It was the first time, Ruslaan, ever heard of Nollywood. It was his first time coming to Nigeria to film. It was my first time doing anything like that, in terms of the Bollywood aspect. The director, it was her first time directing. The DP, it was his first time DPing on a movie project. Normally, he’s a music director.

It was the first time for so many people, and look at how it played out. It was supposed to be released last April in cinemas but then the pandemic happened. We were all so sad, and had to move it. We didn’t even know when we were moving it, but it so happened that the opportunity for it to be Netflix original came, and now the whole world… I’m getting messages and calls from places I do not even know, places I want to visit so bad. The love has been so wild.

That would be the biggest lesson. If it’s meant to be, it’s meant to be, so just calm down and let God work.

What’s your favourite scene in the film?

Wow. That’s very hard. I think filming-wise, it was definitely the wedding scene. It was amazing. I was so nervous because I had this performance to do, but then it felt so real and felt like my wedding. But if I had to pick a scene outside of Didi’s scene, I would say the Sujata and Broda Shaggy scene. That part cracks me up. And the best part is it was all improv. Nothing was written down and I think they killed it.

Would you say there’s a role that, “listen, this is my deal-breaker, don’t even ask, I’m not going to play it”?

I feel like as people, as actors, everyone has boundaries. And most times when you are reading a script, you would see what pushes your boundaries and what doesn’t. So I like to stay very open. I like to leave my heart very open and make that decision as I read.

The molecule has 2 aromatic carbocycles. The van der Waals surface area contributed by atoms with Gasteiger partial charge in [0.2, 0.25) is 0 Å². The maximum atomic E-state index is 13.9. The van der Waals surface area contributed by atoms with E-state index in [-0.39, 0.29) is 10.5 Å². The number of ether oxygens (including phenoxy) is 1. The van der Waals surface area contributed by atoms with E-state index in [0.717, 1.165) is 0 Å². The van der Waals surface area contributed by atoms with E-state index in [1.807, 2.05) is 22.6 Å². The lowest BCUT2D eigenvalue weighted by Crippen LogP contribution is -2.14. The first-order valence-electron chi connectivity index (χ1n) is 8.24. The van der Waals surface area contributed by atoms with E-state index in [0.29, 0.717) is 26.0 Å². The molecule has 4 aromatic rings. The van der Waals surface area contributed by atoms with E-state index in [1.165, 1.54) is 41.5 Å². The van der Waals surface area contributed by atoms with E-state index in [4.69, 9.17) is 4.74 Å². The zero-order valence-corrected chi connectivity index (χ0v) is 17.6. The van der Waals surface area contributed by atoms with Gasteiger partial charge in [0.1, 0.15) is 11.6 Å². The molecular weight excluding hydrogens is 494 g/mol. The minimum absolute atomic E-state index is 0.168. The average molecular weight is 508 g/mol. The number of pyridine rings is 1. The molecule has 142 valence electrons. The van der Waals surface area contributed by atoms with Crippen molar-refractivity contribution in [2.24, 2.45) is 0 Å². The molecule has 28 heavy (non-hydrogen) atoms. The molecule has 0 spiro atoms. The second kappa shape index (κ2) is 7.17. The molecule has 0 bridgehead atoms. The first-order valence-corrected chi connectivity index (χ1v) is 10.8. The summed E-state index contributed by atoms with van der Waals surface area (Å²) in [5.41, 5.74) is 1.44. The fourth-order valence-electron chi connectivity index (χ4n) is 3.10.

If there’s anything that feels like a boundary I don’t want to cross, I have that conversation with the director. Hopefully, we can meet in the middle.

For those who haven’t seen the film, what lesson would you want them to take away from it?

I think there are so many lessons. Apart from the fact that it’s a rom-com, there are many other interwoven lessons that you learn. But I think for me, the biggest one is that, as human beings, we focus so much on what makes us different. Even here in Nigeria. If we just look a little deeper, we will see that we are so similar in so many ways. And if we lean into that, this world would be such a better place.

When it comes to love, I think that love should be able to exist and thrive beyond borders. It should be able to thrive beyond cultures and you know, as people, we should just be able to love each other irrespective.

Finally, if you believe in something, speak on it, fight for it, and hopefully, everything will work in your favour.

What character are you really looking forward to playing? 

There isn’t one character that I want to play. I’m more interested in projects that warm my heart, projects that are groundbreaking and projects that I see myself in. If there’s any experience that I would like to have, I’d like to be on a set that has to do with a lot of green screens.

I think that just strips everything down and there’s so much imagination that goes into that. So if there’s one process I’m looking forward to as an actor, is acting on a set that has the majority of shots behind the green screen.


#BNMeetTheStar will be published every second Saturday of the month.